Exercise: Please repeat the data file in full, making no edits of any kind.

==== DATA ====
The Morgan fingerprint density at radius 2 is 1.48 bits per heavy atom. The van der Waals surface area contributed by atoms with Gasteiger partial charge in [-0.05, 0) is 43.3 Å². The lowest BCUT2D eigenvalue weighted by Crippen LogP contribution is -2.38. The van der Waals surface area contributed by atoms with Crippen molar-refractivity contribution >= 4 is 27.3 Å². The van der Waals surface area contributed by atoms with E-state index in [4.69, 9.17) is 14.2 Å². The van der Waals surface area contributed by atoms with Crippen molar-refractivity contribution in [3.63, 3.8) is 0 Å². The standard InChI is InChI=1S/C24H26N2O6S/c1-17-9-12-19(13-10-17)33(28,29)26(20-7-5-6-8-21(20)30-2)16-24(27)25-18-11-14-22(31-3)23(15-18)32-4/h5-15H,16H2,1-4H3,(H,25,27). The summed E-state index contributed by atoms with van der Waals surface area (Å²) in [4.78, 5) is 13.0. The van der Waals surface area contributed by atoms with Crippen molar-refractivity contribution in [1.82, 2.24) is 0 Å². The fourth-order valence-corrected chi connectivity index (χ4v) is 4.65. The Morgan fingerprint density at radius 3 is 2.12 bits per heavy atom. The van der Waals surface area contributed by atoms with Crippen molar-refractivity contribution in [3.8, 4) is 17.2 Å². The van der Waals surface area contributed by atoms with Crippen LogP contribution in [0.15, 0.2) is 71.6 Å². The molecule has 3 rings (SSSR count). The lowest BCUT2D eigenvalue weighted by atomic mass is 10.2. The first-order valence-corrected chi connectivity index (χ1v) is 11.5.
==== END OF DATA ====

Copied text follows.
The Morgan fingerprint density at radius 2 is 1.48 bits per heavy atom. The van der Waals surface area contributed by atoms with Gasteiger partial charge in [-0.05, 0) is 43.3 Å². The lowest BCUT2D eigenvalue weighted by Crippen LogP contribution is -2.38. The van der Waals surface area contributed by atoms with Crippen molar-refractivity contribution >= 4 is 27.3 Å². The van der Waals surface area contributed by atoms with E-state index in [4.69, 9.17) is 14.2 Å². The van der Waals surface area contributed by atoms with Crippen molar-refractivity contribution in [3.63, 3.8) is 0 Å². The standard InChI is InChI=1S/C24H26N2O6S/c1-17-9-12-19(13-10-17)33(28,29)26(20-7-5-6-8-21(20)30-2)16-24(27)25-18-11-14-22(31-3)23(15-18)32-4/h5-15H,16H2,1-4H3,(H,25,27). The summed E-state index contributed by atoms with van der Waals surface area (Å²) in [4.78, 5) is 13.0. The van der Waals surface area contributed by atoms with Crippen molar-refractivity contribution in [1.82, 2.24) is 0 Å². The fourth-order valence-corrected chi connectivity index (χ4v) is 4.65. The Morgan fingerprint density at radius 3 is 2.12 bits per heavy atom. The van der Waals surface area contributed by atoms with Crippen molar-refractivity contribution in [3.8, 4) is 17.2 Å². The van der Waals surface area contributed by atoms with Crippen LogP contribution in [0.15, 0.2) is 71.6 Å². The molecule has 3 rings (SSSR count). The lowest BCUT2D eigenvalue weighted by atomic mass is 10.2. The first-order valence-corrected chi connectivity index (χ1v) is 11.5.